As June of 1812 started, President James Madison had asked Congress for a declaration of war against the British. We’ve discussed the reasons before, so we won’t spend a ton of time on them. The British were arming Native Americans, who then used that hardware to kill Americans. The British were capturing U.S. ships and forcing their captives to fight on British ships. The British were blockading France, preventing U.S. trade with an important ally.
Some (or all) of these things had been going on for years, and for years the U.S. government had been negotiating with the British. But the last set of concessions, sent from London in June of 1811, were deemed by Madison (and most everyone else) as dishonorable at best and, in the worst case, totally humiliating. War was all but inevitable.
The mid-term elections, held in November of 1811, had seen a “War Hawk” Congress elected by the people. But the military structure to fight a war was almost completely non-existent. Long gone from the scene was the “strong government” influence of men like Alexander Hamilton. As we recall, he had pushed hard for a solid military, particularly a navy. But this was not popular with President Jefferson, nor his successor, President Madison, who feared a government with too much power. So the military languished. Furthermore, Hamilton’s Bank of the U.S., with its 20-year charter, had been allowed to expire, so even raising money to build a navy or hire soldiers was nearly impossible.
But the British affronts could not be overlooked. Madison’s request for war was approved by the House just three days after it was submitted. The Senate, on the other hand, deliberated for nearly two weeks. Sir Augustus John Foster, a friend of the President from years past and the British Foreign Minister, fully expected the Senate to knuckle under and vote against war. In fact, he did his part for his country by having an aide keep Virginia’s Senator Brent (who apparently had a penchant for alcohol he couldn’t hold) too drunk to vote. But each day, Brent staggered into the chamber to vote for war.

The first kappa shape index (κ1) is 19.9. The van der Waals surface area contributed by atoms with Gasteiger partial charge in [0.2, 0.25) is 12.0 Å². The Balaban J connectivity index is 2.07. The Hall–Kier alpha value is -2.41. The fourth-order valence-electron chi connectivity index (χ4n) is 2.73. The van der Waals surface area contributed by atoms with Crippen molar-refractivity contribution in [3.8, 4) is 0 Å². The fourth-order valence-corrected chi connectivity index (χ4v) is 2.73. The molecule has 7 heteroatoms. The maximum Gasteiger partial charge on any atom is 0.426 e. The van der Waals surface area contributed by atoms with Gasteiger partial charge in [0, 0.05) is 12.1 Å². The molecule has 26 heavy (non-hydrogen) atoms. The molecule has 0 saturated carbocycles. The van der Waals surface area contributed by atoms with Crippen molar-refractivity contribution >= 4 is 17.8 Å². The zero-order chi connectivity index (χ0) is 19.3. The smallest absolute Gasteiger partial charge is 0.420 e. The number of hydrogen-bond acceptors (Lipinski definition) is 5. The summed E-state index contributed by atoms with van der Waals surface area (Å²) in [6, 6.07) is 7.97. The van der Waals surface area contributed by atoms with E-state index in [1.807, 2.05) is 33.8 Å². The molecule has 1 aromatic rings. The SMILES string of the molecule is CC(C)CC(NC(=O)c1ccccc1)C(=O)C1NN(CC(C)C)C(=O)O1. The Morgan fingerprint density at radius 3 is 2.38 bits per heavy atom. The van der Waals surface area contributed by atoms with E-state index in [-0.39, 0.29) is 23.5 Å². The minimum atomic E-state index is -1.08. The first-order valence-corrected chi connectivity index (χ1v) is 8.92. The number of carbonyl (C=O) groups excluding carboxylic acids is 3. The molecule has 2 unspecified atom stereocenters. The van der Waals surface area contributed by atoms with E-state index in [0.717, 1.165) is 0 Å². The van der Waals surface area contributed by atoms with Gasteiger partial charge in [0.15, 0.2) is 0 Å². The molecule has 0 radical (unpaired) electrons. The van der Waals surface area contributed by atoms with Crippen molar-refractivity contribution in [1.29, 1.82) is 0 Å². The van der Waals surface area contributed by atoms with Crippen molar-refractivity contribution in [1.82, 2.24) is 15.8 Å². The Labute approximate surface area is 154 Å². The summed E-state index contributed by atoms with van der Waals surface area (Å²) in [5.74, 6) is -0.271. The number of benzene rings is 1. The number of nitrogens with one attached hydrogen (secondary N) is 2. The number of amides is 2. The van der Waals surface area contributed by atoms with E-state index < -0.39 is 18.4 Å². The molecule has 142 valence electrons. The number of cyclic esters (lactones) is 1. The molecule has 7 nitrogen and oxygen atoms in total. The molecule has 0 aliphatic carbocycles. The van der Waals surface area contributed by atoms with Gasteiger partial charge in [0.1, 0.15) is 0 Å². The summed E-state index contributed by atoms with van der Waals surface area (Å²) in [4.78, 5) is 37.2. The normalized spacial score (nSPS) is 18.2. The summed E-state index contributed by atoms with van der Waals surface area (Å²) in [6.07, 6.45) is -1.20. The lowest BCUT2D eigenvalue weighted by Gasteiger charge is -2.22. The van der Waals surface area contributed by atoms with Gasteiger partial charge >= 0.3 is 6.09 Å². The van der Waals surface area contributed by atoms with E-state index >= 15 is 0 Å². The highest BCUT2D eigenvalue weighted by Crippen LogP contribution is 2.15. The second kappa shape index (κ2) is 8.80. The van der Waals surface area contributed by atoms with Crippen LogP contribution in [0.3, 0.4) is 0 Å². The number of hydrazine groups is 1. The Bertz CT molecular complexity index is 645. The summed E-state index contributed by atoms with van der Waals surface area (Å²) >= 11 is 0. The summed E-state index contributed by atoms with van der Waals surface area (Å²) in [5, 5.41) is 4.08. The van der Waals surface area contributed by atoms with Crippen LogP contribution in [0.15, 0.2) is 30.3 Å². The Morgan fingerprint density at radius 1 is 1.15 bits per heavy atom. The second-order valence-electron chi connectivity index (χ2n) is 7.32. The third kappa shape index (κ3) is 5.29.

Debate raged back and forth, and it was a near thing on numerous occasions. On June 17, 1812, the Senate finally voted 19-13 for a declaration of war. Though confident his country would win the war, Foster knew he’d lost his battle. Coincidentally, the 17th fell on a Wednesday, and that afternoon Foster found himself, as was often the case, at Dolley Madison’s Drawing Rooms social. He bowed to the President and exchanged some chit-chat, while finding Madison looking extremely pale, weighed down by the course he would now have to take.
President Madison was criticized for his desire to avoid war. The War Hawk Congress, and many citizens that voted them into office, believed the President dragged his feet way longer than was necessary. But such was not the case. Madison wanted as much time as possible to prepare the country for the rigors of a war it, ultimately, barely won, and build as much consensus as possible.
Ralph Ketcham offers a wonderful summation in his biography of Madison. He writes, “Madison’s course during the year preceding the war declaration…appears straight and consistent, if not always wise and well executed. He thought throughout that his goal, a genuine, republican independence for the United States, found its worst menace in the commercial and maritime arrogance and power of Great Britain. To have submitted to her unilateral decrees, her discriminatory trade regulations, or her naval outrages would have restored the colonial dependence Madison had fought for half a century. It would, moreover, have ratified unjust principles in international law and emboldened antirepublican forces in Britain and the United States, thus threatening, in Madison’s opinion, the survival of free government anywhere in the world.”
I have to continue with just a couple more sentences. “But so corrosive was war to republican principles that only the direst emergency could condone it. Thus Madison tried every conceivable and even some inconceivable ways of peaceful resistance, until many…thought him hopelessly irresolute…”
The next day, the United States, led by a deeply saddened Madison, declared war on the British.
Recommended Reading: James Madison